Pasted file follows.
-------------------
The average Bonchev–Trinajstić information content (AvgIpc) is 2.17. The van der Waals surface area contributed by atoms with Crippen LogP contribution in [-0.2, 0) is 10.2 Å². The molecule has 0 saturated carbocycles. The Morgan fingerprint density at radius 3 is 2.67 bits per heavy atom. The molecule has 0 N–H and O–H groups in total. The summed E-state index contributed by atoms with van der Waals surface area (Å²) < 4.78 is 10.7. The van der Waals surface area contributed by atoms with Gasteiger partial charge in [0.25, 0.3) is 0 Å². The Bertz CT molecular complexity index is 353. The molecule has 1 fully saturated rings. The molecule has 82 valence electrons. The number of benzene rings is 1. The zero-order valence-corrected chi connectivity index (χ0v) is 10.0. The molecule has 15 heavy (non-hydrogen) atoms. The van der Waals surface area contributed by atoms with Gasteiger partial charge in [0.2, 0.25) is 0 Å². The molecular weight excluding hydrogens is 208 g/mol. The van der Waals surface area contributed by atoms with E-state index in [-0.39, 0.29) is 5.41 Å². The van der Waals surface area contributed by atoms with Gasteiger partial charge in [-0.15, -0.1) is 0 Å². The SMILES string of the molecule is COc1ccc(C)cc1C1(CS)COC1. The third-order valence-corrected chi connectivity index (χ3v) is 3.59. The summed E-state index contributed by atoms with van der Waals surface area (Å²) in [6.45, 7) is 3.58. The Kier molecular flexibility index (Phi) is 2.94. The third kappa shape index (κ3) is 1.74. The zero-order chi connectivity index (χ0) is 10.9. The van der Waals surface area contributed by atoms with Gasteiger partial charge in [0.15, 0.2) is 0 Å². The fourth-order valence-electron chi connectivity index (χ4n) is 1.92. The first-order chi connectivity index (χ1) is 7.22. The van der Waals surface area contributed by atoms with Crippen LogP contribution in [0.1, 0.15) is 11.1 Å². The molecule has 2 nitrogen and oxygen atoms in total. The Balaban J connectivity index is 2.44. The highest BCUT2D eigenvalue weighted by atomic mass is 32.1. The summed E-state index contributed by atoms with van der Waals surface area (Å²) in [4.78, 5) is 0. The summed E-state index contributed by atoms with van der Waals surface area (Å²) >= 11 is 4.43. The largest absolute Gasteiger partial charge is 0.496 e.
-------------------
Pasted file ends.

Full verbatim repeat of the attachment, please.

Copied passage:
The average Bonchev–Trinajstić information content (AvgIpc) is 2.17. The van der Waals surface area contributed by atoms with Crippen LogP contribution in [-0.2, 0) is 10.2 Å². The molecule has 0 saturated carbocycles. The Morgan fingerprint density at radius 3 is 2.67 bits per heavy atom. The molecule has 0 N–H and O–H groups in total. The summed E-state index contributed by atoms with van der Waals surface area (Å²) < 4.78 is 10.7. The van der Waals surface area contributed by atoms with Gasteiger partial charge in [0.25, 0.3) is 0 Å². The Bertz CT molecular complexity index is 353. The molecule has 1 fully saturated rings. The molecule has 82 valence electrons. The number of benzene rings is 1. The zero-order valence-corrected chi connectivity index (χ0v) is 10.0. The molecule has 15 heavy (non-hydrogen) atoms. The van der Waals surface area contributed by atoms with Gasteiger partial charge in [0.2, 0.25) is 0 Å². The molecular weight excluding hydrogens is 208 g/mol. The van der Waals surface area contributed by atoms with E-state index in [-0.39, 0.29) is 5.41 Å². The van der Waals surface area contributed by atoms with Gasteiger partial charge in [-0.15, -0.1) is 0 Å². The SMILES string of the molecule is COc1ccc(C)cc1C1(CS)COC1. The third-order valence-corrected chi connectivity index (χ3v) is 3.59. The summed E-state index contributed by atoms with van der Waals surface area (Å²) in [6.45, 7) is 3.58. The Kier molecular flexibility index (Phi) is 2.94. The third kappa shape index (κ3) is 1.74. The zero-order chi connectivity index (χ0) is 10.9. The van der Waals surface area contributed by atoms with Gasteiger partial charge in [0.15, 0.2) is 0 Å². The fourth-order valence-electron chi connectivity index (χ4n) is 1.92. The first-order chi connectivity index (χ1) is 7.22. The van der Waals surface area contributed by atoms with Crippen LogP contribution in [0.1, 0.15) is 11.1 Å². The molecule has 2 nitrogen and oxygen atoms in total. The Balaban J connectivity index is 2.44. The highest BCUT2D eigenvalue weighted by atomic mass is 32.1. The summed E-state index contributed by atoms with van der Waals surface area (Å²) in [4.78, 5) is 0. The summed E-state index contributed by atoms with van der Waals surface area (Å²) >= 11 is 4.43. The largest absolute Gasteiger partial charge is 0.496 e.